Both buyer and seller have closing costs and prepaids related to their sale or purchase… referring to expenses you must pay at the closing table beyond the seller paying off any mortgage(s) or the buyer's down payment.
Some examples of these closing costs/prepaids are…
- Fee for closer's services
- Pro-ration of taxes between buyer and seller
- Buyer financing expenses
- Buyer homeowner's hazard insurance
- Setting up buyer escrow account for taxes and insurance for mortgage company to make future payments on your behalf
- Title examination/insurance
- Recording fees to tranfser title
- Broker fees
- Seller commission
Typically most of the seller's cost is commission and most of the buyer's cost is related to financing.
So if both buyer and seller have closing costs, what are "seller paid closing costs"?
"Seller paid closing costs" usually refers to a credit from the seller to the buyer at closing to reduce the amount of cash the buyer needs to close. It is most commonly used by buyers short on cash as a way to finance some of their expenses.
So… why would a seller do this? The seller has closing costs of their own! Think of it as another way to negotiate price. For example, an offer of $200,000 with $5,000 contribution to buyer's closing costs is a net offer of $195,000. The purchase price can also be increased to cover the closing cost contribution, but keep in mind that the property must appraise for the increased amount. For example… you agree to a purchase price of $200,000 but the buyer needs the seller to contribute $5,000 to their closing costs so the purchase price becomes $205,000.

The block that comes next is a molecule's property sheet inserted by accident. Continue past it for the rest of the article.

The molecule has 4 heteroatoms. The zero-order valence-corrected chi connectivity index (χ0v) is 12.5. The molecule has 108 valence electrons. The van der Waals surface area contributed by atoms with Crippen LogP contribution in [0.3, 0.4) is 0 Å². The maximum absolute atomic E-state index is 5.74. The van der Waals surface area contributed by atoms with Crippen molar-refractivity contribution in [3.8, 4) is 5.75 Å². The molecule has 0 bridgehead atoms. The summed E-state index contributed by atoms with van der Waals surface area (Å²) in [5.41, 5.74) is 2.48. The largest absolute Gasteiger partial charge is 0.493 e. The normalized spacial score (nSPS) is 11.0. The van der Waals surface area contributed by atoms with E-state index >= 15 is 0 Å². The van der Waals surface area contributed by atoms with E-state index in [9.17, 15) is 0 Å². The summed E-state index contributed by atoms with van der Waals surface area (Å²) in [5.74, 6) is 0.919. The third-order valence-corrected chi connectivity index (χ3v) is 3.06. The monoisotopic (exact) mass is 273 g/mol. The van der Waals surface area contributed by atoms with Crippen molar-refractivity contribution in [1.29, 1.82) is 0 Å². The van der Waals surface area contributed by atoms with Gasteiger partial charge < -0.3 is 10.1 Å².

For many buyers it is essential to finance some of their closing costs through "seller paid closing costs" to have the funds to close… they qualify for a higher mortgage but don't have any more cash. While it used to be this applied primarily to cash poor first time homebuyers, many move-up buyers are now affected as well. They may have lost equity in their homes and not net enough from the sale of their current home to pay all the closing costs on the purchase of their next home.
So does this mean the seller simply pays all the buyer's closing costs?
No, you negotiate how much the seller will contribute as part of the purchase agreement, provided the buyer's financing will allow it. Most mortgage companies have guidelines of a maximum seller contribution of 3% of the purchase price for conventional mortgages and maximum 6% for FHA and DVA loans. If you ask for a bigger contribution than you can use for your closing costs, it usually means the seller keeps it… you don't get a refund and it cannot apply to your down payment. That's why it is important to talk to your lender to get an accurate estimate if you want to ask for the maximum allowed to reduce your out-of-pocket closing costs to a minimum.